Takeaways from Montevideo’s CloudCamp: Understanding Azure platform better than ever
Yesterday I did participate in the CloudCamp at Montevideo. Three things promised to be interesting in the event. First, the structure: An unconference, with unpanels, lightning talks, open spaces, etc. Then, the participation of special guests: Eugenio Pace and Scott Densmore from Microsoft Patterns & Practices Group, and Dave Nielsen from CloudCamp.org. Finally, obviously, the subject: cloud computing.
And the promised was fulfilled. The event was unstructured and we from the audience have a lot of chances to participate, so everybody helped to shape the event to make it worthy from our own perspectives. Gastón Milano, form ARTech, and Eugenio, each one with a short but valuable lightning talk, and Andrés Aguiar, from Infragistics, in the coordination of the event, really made a superb job. Dave turned out to be a good performer, and his talk was very funny. Regarding cloud computing, although we spoke about multiple vendors, compared offerings, etc., was dominated by the Azure platform.
Some things that I take away from the CloudCamp (along with a copy of Application Architecture Guide and a copy of Claims-Based Identity and Access Control books all attendees received):
Azure is not only made to scale. I can also do with Azure (almost every) plain vanilla ASP.NET application I used to, without using worker roles, queues, tables, or blobs at all. All I have to take into account is the lack of session affinity in Azure, i.e. browser’s requests from the other side of the cloud during a user session can be handled by any instance, so somehow I must be very aware of every request coming from the same user. This problem existed before; the only difference is that in some pre-Azure (on-premise) scenarios, I could simply live with it. With Azure, that is not possible anymore, and I should use some session management mechanism (by the way, those mechanisms were available long time ago, as a tokens in the URL, hidden form fields, etc.).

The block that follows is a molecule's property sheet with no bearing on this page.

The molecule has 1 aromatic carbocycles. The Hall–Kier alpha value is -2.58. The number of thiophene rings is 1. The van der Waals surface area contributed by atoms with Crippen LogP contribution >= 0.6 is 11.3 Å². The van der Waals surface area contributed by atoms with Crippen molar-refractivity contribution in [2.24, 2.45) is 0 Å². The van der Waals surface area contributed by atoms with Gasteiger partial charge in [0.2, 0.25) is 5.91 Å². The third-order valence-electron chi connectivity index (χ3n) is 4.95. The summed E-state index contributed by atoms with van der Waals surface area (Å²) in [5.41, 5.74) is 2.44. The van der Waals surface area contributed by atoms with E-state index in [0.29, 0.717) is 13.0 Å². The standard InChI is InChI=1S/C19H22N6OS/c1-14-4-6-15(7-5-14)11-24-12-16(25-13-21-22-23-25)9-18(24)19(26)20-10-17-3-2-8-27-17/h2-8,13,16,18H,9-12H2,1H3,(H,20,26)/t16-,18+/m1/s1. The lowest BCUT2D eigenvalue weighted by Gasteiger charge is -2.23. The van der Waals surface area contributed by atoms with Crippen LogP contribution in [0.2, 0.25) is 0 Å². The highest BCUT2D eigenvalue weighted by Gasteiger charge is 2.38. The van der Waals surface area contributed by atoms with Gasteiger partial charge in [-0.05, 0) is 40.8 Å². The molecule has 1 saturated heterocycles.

Besides that, if I can turn my ASP.NET application into a web role, I am not obligated to use any of the new Azure’s features. If I want my application to be ready to scale, obviously, I must use some or all of these new features (depending on the reasons why my ASP.net application need to scale).
Although Azure was created not only to provide scalability, the truth is I can scale if needed to. The decoupled web-worker roles model, communicating them through queues, as well as the tables and blobs able to contain huge amounts of data, the dynamic configuration instance to demand, automatic load balancing, etc., every new Azure feature is designed to enable developers to easily create easily scalable applications. Notice I have used easily two times in the previous sentence on purpose: it is easy to create applications that scale, as we use the same languages, technologies, etc. we have been using for ASP.NET applications, and it is also easy to scale, because I only have to change settings to get more power, without almost any upfront cost.
Scalability and computing power are not only available for web applications, the ones we usually made with ASP.NET. I can also use Azure for computing-only tasks, using just worker roles, but no web roles. Since I need to move data to the cloud in order to be processes there (and probably back), computation might be cheap, but data transfer might not (remember, you pay no only for the space you occupy, but also for the bytes you transfer), so I need to be very aware of costs trade-offs.
When we began to hear about tables and blobs, especially about tables, we saw as a constraint the lack of SQL queries, the fact we cannot have indexes, we cannot use ADO.NET, etc., etc. And the truth is that tables and blobs are not made to solve the problems we usually found on daily basis when dealing with data storage. SQL Azure is there to solve these problems, not tables or blobs. These solve new problems, the problems most business applications’ developers like us almost never face (unless our business be Facebook or You Tube): store huge volumes of data (such as images or videos). In a blob that stores videos, we would never query video content (by issuing for example a SELECT * FROM VIDEOS WHERE “FERNANDO IS DOING A DEMO”). If I need to retrieve all Fernando’s videos, I’ll also use SQL Azure, I will do a standard ADO.NET database query to retrieve all the pointers to the videos, and once I have those pointers, I will get the videos right away from the table or the blob.
Someone may say that these things are obvious, but in my humble opinion these are not emphasized enough.
In summary, a very attractive Conference format, the opportunity to chat face to face with experts such as Eugenio Pace, Scott Densmore and Dave Nielsen, and the opportunity to listen and speak on a new and attractive topic as cloud computing is, that was what I take away from the CloudCamp.